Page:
So I also needed to study mathematical base conversion, ideographic writing systems, astronomy, and ancient belief systems (not just Egyptian — I looked into Persian and Nubian too, for comparison). I had to build a new creation ideology from scratch, taking into account the style of the times (e.g., lots of personification, symbolic rendering of natural processes, kinky sex), and then I had to decide how this creation story would impact the society on a day to day basis. After all, if most ancient societies posited the sun as male, and the moon as female, what happens to gender relations when the moon appears to be ten times bigger than the sun in the sky? So then I needed to study matrifocal societies to see how they worked.

I explained all this to an acquaintance who’s written several nonfiction books, and she gaped at me. “I don’t do anywhere near that much research,” she said.

Yeah, well. I do.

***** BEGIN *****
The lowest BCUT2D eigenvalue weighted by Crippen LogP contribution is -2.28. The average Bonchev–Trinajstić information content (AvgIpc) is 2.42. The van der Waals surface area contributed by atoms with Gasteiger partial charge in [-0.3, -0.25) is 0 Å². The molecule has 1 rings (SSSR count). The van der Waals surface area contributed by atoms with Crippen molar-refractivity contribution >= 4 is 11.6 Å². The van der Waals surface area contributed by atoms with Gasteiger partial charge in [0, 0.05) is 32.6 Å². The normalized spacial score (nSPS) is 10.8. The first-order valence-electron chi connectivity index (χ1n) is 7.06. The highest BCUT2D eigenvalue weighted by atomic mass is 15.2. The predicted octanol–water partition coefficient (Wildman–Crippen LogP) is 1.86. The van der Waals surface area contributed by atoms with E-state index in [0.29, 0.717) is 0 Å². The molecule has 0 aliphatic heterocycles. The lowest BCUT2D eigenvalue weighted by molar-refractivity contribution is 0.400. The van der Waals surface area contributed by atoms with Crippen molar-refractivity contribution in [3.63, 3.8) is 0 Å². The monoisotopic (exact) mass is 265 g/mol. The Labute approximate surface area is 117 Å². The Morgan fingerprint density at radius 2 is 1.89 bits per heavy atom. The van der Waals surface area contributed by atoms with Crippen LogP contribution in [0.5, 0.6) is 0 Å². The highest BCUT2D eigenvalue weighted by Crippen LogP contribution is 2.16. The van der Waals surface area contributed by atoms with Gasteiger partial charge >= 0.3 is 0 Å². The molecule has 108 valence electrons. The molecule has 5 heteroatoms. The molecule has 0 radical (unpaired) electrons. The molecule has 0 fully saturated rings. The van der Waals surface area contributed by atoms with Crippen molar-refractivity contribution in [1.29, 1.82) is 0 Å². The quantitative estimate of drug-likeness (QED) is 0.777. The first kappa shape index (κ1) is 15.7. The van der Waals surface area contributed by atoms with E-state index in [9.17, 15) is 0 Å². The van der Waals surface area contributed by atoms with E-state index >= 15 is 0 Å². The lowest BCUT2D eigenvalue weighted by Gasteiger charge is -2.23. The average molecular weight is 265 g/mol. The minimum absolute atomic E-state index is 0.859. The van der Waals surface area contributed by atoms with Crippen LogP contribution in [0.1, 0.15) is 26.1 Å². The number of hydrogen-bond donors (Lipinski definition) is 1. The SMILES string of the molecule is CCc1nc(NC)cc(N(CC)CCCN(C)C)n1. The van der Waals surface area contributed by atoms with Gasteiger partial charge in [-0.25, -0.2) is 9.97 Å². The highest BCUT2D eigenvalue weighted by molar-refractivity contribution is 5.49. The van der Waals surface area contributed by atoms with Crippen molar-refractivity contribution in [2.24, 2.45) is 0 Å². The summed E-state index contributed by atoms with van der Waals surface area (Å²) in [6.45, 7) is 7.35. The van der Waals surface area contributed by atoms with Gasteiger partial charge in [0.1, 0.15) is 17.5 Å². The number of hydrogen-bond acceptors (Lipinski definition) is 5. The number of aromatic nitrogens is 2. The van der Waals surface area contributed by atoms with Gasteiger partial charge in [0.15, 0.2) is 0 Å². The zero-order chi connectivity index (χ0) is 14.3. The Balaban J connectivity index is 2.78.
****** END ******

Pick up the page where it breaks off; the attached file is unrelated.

I had an easier time of it with the Inheritance Trilogy, in fact, because that world wasn’t meant to resemble Earth’s in any recognizable sense. However, it was still a human society, and human societies everywhere share certain patterns of behavior, so it seemed wise to incorporate those patterns in order to make my humans more plausible. In the world of The Hundred Thousand Kingdoms, one culture has conquered all others, imposing its own customs on the various subject peoples by force. I had only to look to our own world’s history to see how this would play out: genocide, reeducation camps, systematic rape, state removal/brainwashing/abuse of children so that whole generations are warped, language police, spiritual leaders co-opted, acts of resistance involving the struggle to preserve the original culture in secret… So I built all this into my world. And then, because I figured the presence of magic would actually make all this oppression worse, I screwed with it again. So for example, the dominating culture has crafted a magical disease that periodically sweeps through the working classes (usually whenever they’ve gotten restless, and sometimes when resources are scarce) and kills them by the thousand. Only working-class people, note; the upper classes (as judged by the dominant culture) are immune.